Author Archives: markdoton

Fall Colors

IMG_0151I always enter the food doldrums when fall rolls around. You see, I’m really passionate about the flavors and colors of spring and summer. Asparagus, peas, plums, corn, nectarines, blackberries, tomatoes, fava beans…well, you get the idea. I think it’s more the change of season (cooler weather and shorter days) that actually brings me down. Because when you think about it, autumn’s bounty isn’t just about the brown and earthy. There’s a lot of color and flavor right now, too. So bring on the winter squash, the blood oranges, the Brussels sprouts, the persimmons and the apples! And try this bright and tasty recipe for Braised Sweet & Sour Red Cabbage.

(serves 4 as a side dish)

2          tspns                Canola Oil

½         medium           Yellow Onion—thinly sliced

6          cups                Red Cabbage (about 1 small or ¾ of a medium cabbage)

1          tspn                 Salt

½         tspn                 Ground Cardamom (optional)

½         cup                  Sherry or Cider Vinegar

¼         cup                  Maple Syrup

¼         cup                  Dried Cranberries or Cherries (optional)

IMG_0128

  • Heat oil in a medium sized sauce pan over medium heat. Add onions and sauté until softened—about 2-3 minutes.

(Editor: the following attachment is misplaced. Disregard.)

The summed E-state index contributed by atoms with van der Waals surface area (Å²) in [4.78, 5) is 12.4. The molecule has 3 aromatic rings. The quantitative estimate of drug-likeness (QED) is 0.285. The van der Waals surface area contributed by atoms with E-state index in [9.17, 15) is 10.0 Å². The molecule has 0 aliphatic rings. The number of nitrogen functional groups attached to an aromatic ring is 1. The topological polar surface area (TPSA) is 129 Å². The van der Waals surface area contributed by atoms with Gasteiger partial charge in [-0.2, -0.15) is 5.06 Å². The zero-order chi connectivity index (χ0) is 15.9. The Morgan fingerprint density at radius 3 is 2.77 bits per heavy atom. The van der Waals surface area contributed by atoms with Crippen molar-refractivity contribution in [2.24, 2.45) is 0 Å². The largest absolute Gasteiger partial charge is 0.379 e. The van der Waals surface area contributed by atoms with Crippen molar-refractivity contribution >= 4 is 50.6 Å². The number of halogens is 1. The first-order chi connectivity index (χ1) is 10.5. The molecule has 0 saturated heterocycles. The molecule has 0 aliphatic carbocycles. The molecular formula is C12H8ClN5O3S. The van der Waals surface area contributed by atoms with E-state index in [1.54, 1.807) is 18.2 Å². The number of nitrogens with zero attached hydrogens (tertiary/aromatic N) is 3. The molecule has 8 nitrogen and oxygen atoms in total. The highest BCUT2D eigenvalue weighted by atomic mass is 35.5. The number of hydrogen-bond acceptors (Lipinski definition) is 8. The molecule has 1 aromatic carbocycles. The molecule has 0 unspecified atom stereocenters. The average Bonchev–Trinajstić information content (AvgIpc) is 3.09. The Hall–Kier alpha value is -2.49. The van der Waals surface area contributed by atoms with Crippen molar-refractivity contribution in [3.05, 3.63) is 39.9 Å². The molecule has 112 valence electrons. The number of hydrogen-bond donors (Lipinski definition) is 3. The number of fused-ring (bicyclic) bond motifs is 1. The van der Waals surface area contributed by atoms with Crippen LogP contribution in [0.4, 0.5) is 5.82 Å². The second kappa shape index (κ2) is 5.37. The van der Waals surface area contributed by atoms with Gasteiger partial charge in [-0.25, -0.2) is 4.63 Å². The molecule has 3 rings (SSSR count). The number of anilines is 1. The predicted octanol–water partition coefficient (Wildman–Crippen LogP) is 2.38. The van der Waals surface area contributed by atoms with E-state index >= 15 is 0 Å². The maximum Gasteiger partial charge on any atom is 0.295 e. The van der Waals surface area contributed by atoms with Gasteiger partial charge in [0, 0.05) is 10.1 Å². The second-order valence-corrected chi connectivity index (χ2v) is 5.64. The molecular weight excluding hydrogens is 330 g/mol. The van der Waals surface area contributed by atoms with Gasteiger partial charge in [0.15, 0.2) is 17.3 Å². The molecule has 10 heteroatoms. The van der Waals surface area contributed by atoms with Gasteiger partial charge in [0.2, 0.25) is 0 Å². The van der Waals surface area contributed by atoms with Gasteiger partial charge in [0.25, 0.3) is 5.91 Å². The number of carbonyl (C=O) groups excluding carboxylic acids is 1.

• Meanwhile, cut cabbage into quarters and remove core. Cut into strips about ½” in width and add to the pan. Stir to combine. Cook for 8-10 minutes until cabbage has wilted a little.
  • Add salt, vinegar, syrup and cardamom. If you’re not a fan of cardamom, try ground coriander seed or even a pinch of ground cloves or nutmeg. Just something to perk up the flavors a bit.
  • Lower heat to simmer and cook until most of the liquid has evaporated, stirring occasionally—about 25 minutes. IMG_0149The longer you can cook this dish, the creamier the cabbage will be.
  • Add cranberries or cherries (or even some grated apple) and cook for 5 more minutes.

Works well as a side for roasted pork or braised short ribs or served over polenta.

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Whole Wheat-Sage Rolls